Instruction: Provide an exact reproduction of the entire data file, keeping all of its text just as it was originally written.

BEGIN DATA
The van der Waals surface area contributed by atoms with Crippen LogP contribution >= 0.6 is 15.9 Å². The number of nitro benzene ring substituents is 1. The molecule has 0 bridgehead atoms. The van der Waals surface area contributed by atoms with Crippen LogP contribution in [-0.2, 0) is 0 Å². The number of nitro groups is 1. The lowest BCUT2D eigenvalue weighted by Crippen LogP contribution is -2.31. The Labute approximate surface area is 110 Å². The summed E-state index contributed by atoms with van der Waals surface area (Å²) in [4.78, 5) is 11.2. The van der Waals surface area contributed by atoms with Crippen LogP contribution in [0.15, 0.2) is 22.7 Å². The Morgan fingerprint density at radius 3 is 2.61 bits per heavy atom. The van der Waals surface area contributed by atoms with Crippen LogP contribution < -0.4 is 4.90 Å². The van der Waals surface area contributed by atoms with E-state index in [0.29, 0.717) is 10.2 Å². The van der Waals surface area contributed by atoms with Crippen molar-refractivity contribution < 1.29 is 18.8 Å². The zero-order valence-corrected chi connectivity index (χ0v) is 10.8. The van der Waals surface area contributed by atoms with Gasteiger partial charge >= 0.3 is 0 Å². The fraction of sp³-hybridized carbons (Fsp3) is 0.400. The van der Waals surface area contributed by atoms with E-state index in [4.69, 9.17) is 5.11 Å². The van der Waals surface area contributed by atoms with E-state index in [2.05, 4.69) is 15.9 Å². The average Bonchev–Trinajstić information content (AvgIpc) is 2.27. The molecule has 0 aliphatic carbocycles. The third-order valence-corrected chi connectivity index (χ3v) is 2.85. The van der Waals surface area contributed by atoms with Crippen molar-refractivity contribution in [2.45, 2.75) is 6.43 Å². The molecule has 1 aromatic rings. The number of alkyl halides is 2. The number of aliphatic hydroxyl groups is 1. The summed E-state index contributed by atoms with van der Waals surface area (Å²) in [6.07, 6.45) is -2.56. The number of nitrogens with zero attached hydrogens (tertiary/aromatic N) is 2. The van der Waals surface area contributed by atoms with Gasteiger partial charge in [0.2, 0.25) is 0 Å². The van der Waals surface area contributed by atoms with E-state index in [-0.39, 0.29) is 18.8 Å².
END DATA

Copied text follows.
The van der Waals surface area contributed by atoms with Crippen LogP contribution >= 0.6 is 15.9 Å². The number of nitro benzene ring substituents is 1. The molecule has 0 bridgehead atoms. The van der Waals surface area contributed by atoms with Crippen LogP contribution in [-0.2, 0) is 0 Å². The number of nitro groups is 1. The lowest BCUT2D eigenvalue weighted by Crippen LogP contribution is -2.31. The Labute approximate surface area is 110 Å². The summed E-state index contributed by atoms with van der Waals surface area (Å²) in [4.78, 5) is 11.2. The van der Waals surface area contributed by atoms with Crippen LogP contribution in [0.15, 0.2) is 22.7 Å². The Morgan fingerprint density at radius 3 is 2.61 bits per heavy atom. The van der Waals surface area contributed by atoms with Crippen LogP contribution < -0.4 is 4.90 Å². The van der Waals surface area contributed by atoms with E-state index in [0.29, 0.717) is 10.2 Å². The van der Waals surface area contributed by atoms with Crippen molar-refractivity contribution < 1.29 is 18.8 Å². The zero-order valence-corrected chi connectivity index (χ0v) is 10.8. The van der Waals surface area contributed by atoms with Gasteiger partial charge >= 0.3 is 0 Å². The fraction of sp³-hybridized carbons (Fsp3) is 0.400. The van der Waals surface area contributed by atoms with E-state index in [4.69, 9.17) is 5.11 Å². The van der Waals surface area contributed by atoms with E-state index in [2.05, 4.69) is 15.9 Å². The average Bonchev–Trinajstić information content (AvgIpc) is 2.27. The molecule has 0 aliphatic carbocycles. The third-order valence-corrected chi connectivity index (χ3v) is 2.85. The van der Waals surface area contributed by atoms with Crippen molar-refractivity contribution in [2.45, 2.75) is 6.43 Å². The molecule has 1 aromatic rings. The number of alkyl halides is 2. The number of aliphatic hydroxyl groups is 1. The summed E-state index contributed by atoms with van der Waals surface area (Å²) in [6.07, 6.45) is -2.56. The number of nitrogens with zero attached hydrogens (tertiary/aromatic N) is 2. The van der Waals surface area contributed by atoms with Gasteiger partial charge in [0.2, 0.25) is 0 Å². The van der Waals surface area contributed by atoms with E-state index in [-0.39, 0.29) is 18.8 Å².